More Than a Matter of Opinion: Ed Rendell’s Plea for Fracking Fails to Disclose Industry Ties
Rendell, who supported fracking when he was governor of Pennsylvania, urged Andrew Cuomo of New York to get behind the industry in a strongly worded newspaper piece. He left a few details out.
Former Pennsylvania Gov. Ed Rendell took to the New York Daily News op-ed page Wednesday with a message to local officials: stop worrying and learn to love fracking.
As New York Gov. Andrew Cuomo agonizes over whether to allow the controversial natural gas drilling technique, Rendell invoked his own experience as a Democratic governor who presided over a fracking boom. New York state, Rendell argued, has a major part to play in the nation’s fracking “revolution” — and it can do so safely. He rejected what he called the “false choice” of “natural gas versus the environment.”
What Rendell’s passionate plea failed to note was this: since stepping down as governor in 2011, he has worked as a paid consultant to a private equity firm with investments in the natural gas industry.
The op-ed piece was widely noted in other media outlets, and Cuomo wound up being asked about it during a radio appearance on Wednesday. The New York State Petroleum Council promptly issued a press release hailing Rendell’s “strong and confident argument.”
Reached Wednesday, Rendell told ProPublica that he should have disclosed to the Daily News his work at the private equity firm, Element Partners, and that the newspaper “should have included it.”
Rendell said the Pennsylvania-based firm pays him about $30,000 per year. Still, he insisted he is not conflicted on the issue of fracking, in which water and chemicals are injected deep into the ground to extract previously unreachable natural gas from rock. He said he does not own equity in Element Partners or any fracking companies.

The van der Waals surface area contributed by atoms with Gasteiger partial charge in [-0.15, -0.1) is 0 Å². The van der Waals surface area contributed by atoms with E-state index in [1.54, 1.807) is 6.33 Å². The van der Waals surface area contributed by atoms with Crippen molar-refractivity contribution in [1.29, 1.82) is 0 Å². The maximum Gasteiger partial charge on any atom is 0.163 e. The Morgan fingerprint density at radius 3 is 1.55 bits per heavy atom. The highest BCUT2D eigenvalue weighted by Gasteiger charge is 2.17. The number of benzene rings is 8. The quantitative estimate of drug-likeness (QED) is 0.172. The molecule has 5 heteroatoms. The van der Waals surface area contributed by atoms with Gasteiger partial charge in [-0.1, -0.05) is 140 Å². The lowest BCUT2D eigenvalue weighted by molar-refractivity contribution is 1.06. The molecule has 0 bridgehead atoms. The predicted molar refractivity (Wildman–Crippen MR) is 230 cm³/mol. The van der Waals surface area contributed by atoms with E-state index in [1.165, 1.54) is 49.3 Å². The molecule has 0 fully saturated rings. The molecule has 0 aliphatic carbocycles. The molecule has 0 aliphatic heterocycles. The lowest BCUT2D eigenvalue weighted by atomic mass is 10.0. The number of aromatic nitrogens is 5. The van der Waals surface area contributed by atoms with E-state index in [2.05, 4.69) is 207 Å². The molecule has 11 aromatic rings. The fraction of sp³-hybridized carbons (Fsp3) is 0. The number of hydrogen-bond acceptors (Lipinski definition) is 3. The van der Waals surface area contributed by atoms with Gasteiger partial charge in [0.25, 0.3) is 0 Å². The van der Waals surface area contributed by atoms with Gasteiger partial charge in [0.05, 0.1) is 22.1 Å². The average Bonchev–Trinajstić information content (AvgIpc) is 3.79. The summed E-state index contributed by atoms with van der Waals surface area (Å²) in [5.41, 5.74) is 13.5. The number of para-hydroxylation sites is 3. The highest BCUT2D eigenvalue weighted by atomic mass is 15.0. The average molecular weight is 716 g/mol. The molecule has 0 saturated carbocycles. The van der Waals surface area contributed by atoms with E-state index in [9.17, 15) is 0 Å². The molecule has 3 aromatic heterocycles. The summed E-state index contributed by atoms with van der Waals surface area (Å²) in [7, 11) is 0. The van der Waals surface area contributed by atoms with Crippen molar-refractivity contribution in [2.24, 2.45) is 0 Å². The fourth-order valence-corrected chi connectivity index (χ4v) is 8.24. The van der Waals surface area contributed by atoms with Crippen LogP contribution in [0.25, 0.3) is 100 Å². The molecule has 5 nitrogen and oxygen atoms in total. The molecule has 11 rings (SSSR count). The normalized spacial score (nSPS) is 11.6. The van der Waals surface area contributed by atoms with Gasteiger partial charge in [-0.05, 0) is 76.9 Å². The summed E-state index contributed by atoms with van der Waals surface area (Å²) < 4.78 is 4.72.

"The only conflict would be if I had a pecuniary interest in the natural gas industry doing well, and I certainly don’t," he said.
Rendell is also a senior adviser at the investment bank Greenhill, which has worked on several large transactions involving natural gas companies. A Greenhill spokesman said Rendell has not been involved in the firm’s work in the energy sector.
"I have no brief for industry," Rendell told ProPublica. He said he supports fracking because of the potential for American energy independence and jobs.
“If we choose to embrace natural gas, it will help us get past a number of significant economic and environmental challenges,” Rendell argued in the Daily News op-ed. “On the other hand, if we let fear carry the day, we will squander another key moment to move forward together.”
Daily News opinion editor Josh Greenman said in an email to ProPublica that he was unaware of Rendell’s relationship with Element, and indeed had been assured by Rendell’s representative that there was no conflict.
“Had I known, I certainly would have disclosed that and conceivably would have made a different judgment on the piece," Greenman said.
The Daily News has now added a disclosure line to the online version of the op-ed.
This isn’t the first time Rendell has popped up in New York advocating for fracking. The New York Post ran an interview with Rendell in November in which he said Cuomo would be “crazy” not to lift the fracking ban. That piece didn’t mention Rendell’s ties to the industry either.
Update 4:15 pm:
It’s worth noting that since leaving office, Rendell has been a vocal supporter of fracking around the country. He’s weighed in in support of a regulated fracking industry in venues including Huffington Post; the Nightly Business Report; a Manhattan Institute forum; the Austin, Texas, PBS affiliate; and a Wall Street Journal conference with businessman T. Boone Pickens.
Here is a clip from the Journal’s 2012 ECO:nomics conference, in which Rendell says the burgeoning gas industry is “great for America in so many ways.”
Update 4/8/13: There's another layer to Rendell's fracking connections -- his law firm.
The promise of abundant natural gas is colliding with fears about water contamination.
The Story So Far
The country’s push to find clean domestic energy has zeroed in on natural gas, but cases of water contamination have raised serious questions about the primary drilling method being used. Vast deposits of natural gas, large enough to supply the country for decades, have brought a drilling boom stretching across 31 states. The drilling technique being used, called hydraulic fracturing, shoots water, sand and toxic chemicals into the ground to break up rock and release the gas.
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